Chalker made it clear, Jefferson Energy does not solicit payments over the phone or demand any credit card or banking type information.

“How a customer pays is up to them,” he said. “Apparently these people are fishing for account and credit card information. We just wanted to make sure our customers knew that is not the way we do business.”

Chalker explained that if an electrical account is past due for payment, customers are notified through a message left hanging on the door or an automated phone message, which states when the bill is due, the office hours as a courtesy to remind customers, and also if they are due to be disconnected, the date and time that will occur.

“There have been several different types of fraudulent activity in the past,” he said. “We have gotten a few calls here and there over the past few weeks about one bill in particular. They are always asking for small amounts of money from $40 to $80.”

Chalker said in the past he has heard of a couple of customers actually giving the caller the information they desired. He said those customers were advised to contact their bank or credit card company.

“If a customer has an issue or concern, we want them to call us,” he said. “Like I said, even if someone gets behind on their bill, we do not call and solicit that payment. When a customer pays, we give them the option of cash, credit, debit, check or money order.”

Chalker said that he had heard of a case in south Richmond County, where someone visited a business soliciting money.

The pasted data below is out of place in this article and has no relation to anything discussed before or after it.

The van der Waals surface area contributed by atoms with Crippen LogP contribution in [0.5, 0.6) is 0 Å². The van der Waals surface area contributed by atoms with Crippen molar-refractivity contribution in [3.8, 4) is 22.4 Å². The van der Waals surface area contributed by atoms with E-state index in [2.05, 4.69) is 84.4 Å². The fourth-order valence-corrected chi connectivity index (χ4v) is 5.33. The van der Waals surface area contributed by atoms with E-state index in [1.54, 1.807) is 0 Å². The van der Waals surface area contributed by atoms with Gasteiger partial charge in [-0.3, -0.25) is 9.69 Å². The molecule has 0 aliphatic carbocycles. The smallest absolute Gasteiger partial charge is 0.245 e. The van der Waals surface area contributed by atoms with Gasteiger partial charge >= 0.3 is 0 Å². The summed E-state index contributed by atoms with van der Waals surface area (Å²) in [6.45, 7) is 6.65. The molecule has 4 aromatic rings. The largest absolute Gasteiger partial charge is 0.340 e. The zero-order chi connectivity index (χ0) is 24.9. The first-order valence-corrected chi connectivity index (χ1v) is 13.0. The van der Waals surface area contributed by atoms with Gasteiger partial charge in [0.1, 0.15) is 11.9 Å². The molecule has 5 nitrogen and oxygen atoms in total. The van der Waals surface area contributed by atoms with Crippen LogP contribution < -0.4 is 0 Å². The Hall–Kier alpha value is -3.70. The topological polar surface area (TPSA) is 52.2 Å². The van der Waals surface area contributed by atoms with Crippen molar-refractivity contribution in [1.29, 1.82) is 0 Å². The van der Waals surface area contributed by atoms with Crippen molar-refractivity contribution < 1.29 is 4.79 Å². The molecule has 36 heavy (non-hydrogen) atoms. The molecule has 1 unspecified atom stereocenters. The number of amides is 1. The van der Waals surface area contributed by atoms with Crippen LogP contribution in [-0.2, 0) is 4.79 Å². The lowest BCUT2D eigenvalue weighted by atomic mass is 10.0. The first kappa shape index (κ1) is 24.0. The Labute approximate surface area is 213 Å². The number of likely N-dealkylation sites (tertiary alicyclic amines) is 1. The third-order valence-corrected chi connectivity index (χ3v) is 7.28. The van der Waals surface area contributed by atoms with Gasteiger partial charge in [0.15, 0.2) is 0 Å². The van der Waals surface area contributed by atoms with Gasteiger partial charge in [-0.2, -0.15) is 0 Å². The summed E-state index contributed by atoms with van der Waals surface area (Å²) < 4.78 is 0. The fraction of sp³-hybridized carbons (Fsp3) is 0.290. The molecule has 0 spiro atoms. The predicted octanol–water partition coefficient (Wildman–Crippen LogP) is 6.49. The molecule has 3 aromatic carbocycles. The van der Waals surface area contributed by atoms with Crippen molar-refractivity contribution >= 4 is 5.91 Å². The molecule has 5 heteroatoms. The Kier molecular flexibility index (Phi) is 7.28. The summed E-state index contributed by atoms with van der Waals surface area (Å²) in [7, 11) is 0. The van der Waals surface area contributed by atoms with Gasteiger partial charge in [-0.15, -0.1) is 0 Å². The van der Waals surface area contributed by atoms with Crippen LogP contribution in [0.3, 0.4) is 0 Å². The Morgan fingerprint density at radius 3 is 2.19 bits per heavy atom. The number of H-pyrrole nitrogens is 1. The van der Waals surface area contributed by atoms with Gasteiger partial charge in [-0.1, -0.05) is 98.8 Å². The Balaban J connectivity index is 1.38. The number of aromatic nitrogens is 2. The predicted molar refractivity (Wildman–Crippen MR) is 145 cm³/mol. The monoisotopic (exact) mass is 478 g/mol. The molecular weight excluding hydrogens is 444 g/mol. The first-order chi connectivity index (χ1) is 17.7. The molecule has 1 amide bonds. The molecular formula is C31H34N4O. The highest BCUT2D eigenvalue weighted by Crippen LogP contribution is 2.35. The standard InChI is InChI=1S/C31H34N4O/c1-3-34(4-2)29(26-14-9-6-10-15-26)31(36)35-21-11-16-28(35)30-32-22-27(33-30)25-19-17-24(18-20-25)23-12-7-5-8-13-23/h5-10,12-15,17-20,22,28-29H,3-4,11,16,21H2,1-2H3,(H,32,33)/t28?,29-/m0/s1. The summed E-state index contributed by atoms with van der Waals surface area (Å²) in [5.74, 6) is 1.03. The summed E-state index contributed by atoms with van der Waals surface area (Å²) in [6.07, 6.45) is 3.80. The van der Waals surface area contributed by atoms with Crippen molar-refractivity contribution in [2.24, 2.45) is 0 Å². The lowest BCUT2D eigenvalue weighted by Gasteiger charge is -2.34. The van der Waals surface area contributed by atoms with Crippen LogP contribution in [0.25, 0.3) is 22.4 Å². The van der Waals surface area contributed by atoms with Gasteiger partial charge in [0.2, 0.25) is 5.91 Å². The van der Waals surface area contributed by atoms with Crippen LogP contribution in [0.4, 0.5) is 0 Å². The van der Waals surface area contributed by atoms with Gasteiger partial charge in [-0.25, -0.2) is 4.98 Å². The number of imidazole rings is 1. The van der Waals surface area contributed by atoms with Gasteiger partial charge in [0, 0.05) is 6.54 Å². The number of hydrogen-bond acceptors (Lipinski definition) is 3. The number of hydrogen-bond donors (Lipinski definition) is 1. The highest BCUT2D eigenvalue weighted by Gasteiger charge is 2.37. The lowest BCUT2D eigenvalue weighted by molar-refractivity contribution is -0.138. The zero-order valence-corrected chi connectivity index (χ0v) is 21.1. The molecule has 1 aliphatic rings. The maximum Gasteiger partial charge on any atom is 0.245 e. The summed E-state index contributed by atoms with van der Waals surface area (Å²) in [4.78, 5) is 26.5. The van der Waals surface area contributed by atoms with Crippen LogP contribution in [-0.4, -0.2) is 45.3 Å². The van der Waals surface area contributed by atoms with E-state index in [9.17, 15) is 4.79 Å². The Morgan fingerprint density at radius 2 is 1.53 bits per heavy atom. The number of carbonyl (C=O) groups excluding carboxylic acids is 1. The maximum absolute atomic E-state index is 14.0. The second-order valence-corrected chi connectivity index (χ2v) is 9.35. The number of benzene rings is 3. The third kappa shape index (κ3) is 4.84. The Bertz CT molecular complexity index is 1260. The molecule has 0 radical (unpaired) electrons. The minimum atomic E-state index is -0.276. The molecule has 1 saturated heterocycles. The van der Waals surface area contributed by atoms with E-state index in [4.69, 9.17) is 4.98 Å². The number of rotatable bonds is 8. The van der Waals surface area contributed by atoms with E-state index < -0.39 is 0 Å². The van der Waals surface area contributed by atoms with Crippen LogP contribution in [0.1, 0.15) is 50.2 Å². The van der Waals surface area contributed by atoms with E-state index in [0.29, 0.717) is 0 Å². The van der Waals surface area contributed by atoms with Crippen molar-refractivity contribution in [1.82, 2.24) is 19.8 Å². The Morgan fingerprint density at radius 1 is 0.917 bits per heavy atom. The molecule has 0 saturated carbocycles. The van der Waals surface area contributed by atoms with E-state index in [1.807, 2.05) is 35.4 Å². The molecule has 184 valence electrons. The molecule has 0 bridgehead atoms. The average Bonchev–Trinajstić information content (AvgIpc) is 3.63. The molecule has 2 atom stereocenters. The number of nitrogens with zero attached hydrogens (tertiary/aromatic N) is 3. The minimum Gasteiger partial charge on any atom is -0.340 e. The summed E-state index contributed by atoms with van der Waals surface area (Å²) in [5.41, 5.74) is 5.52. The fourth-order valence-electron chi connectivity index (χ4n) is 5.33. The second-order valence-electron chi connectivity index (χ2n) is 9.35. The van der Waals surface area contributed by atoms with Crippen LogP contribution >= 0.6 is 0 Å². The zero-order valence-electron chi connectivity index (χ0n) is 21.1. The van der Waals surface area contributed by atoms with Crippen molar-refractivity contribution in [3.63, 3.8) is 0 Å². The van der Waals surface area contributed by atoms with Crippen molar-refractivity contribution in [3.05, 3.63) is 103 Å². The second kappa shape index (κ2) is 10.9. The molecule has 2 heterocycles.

“We have in the past had folks going out and saying they worked for us,” he said. “All of our field employees wear uniforms, drive clearly marked Jefferson Energy vehicles and have a valid Jefferson Energy ID. Unfortunately we have to have the valid IDs now because of fraudulent activity. We are easily identifiable and we never go door-to-door to collect money.”

Chalker said he knows of the scam reports only for Jefferson Energy customers and has not heard of scammers contacting customers from other energy companies.

“I do know the people that called us about the scam are actually our customers. I don’t know if the scammers are lucky, or if they know how to tell who our customers are.”

While Chalker has researched how the scammers can trick customers, he found that scammers can easily trick a caller ID unit.

“It is going to be hard to identify the person calling over the phone or if they are contacting one of our customers through computers,” Chalker said, adding, “We did get one of our customers who got a number that called them and the name. We called it and didn’t get anything obviously.”

Chalker also said in the past a company said they were working with Jefferson Energy in making homes more energy efficient.

“It was a number out of South Carolina, so I called it. When I began to ask questions, they hung up on me.”

For the sake of the customers and the company, it is important to Chalker for customers to know how Jefferson Energy conducts business.

“They can call us anytime and inquire about their account,” he said. “That is also why we always want to be identifiable through uniform, vehicle and ID. We probably won’t be able to stop this sort of activity, and it is likely to get worse as time goes on, but we have all of our account information secure and we take every measure we can to ensure that customers’ information is safe. Even when customers call in, we require a password. We won’t give out any account information without it.”